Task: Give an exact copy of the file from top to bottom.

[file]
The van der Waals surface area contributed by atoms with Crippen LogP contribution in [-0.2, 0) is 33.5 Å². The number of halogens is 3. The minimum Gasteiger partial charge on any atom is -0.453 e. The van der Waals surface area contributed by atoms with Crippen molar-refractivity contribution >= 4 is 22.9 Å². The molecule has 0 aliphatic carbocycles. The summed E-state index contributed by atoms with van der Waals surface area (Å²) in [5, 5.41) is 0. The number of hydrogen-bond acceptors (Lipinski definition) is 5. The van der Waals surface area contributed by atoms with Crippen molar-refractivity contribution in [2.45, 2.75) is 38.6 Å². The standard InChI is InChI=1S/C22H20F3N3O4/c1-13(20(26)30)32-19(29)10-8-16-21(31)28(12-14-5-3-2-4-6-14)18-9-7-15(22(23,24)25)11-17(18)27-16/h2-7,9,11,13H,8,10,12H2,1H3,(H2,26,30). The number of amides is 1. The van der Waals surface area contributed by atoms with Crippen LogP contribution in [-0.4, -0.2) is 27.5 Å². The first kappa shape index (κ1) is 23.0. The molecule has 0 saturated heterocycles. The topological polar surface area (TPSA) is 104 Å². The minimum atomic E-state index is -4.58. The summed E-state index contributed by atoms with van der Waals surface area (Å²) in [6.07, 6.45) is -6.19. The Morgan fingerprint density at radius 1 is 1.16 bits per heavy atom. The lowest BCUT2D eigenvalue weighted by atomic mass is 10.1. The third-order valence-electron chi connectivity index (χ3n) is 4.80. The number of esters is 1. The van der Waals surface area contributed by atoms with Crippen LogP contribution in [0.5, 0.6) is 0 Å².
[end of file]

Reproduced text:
The van der Waals surface area contributed by atoms with Crippen LogP contribution in [-0.2, 0) is 33.5 Å². The number of halogens is 3. The minimum Gasteiger partial charge on any atom is -0.453 e. The van der Waals surface area contributed by atoms with Crippen molar-refractivity contribution >= 4 is 22.9 Å². The molecule has 0 aliphatic carbocycles. The summed E-state index contributed by atoms with van der Waals surface area (Å²) in [5, 5.41) is 0. The number of hydrogen-bond acceptors (Lipinski definition) is 5. The van der Waals surface area contributed by atoms with Crippen molar-refractivity contribution in [2.45, 2.75) is 38.6 Å². The standard InChI is InChI=1S/C22H20F3N3O4/c1-13(20(26)30)32-19(29)10-8-16-21(31)28(12-14-5-3-2-4-6-14)18-9-7-15(22(23,24)25)11-17(18)27-16/h2-7,9,11,13H,8,10,12H2,1H3,(H2,26,30). The number of amides is 1. The van der Waals surface area contributed by atoms with Crippen LogP contribution in [-0.4, -0.2) is 27.5 Å². The first kappa shape index (κ1) is 23.0. The molecule has 0 saturated heterocycles. The topological polar surface area (TPSA) is 104 Å². The minimum atomic E-state index is -4.58. The summed E-state index contributed by atoms with van der Waals surface area (Å²) in [6.07, 6.45) is -6.19. The Morgan fingerprint density at radius 1 is 1.16 bits per heavy atom. The lowest BCUT2D eigenvalue weighted by atomic mass is 10.1. The third-order valence-electron chi connectivity index (χ3n) is 4.80. The number of esters is 1. The van der Waals surface area contributed by atoms with Crippen LogP contribution in [0.5, 0.6) is 0 Å².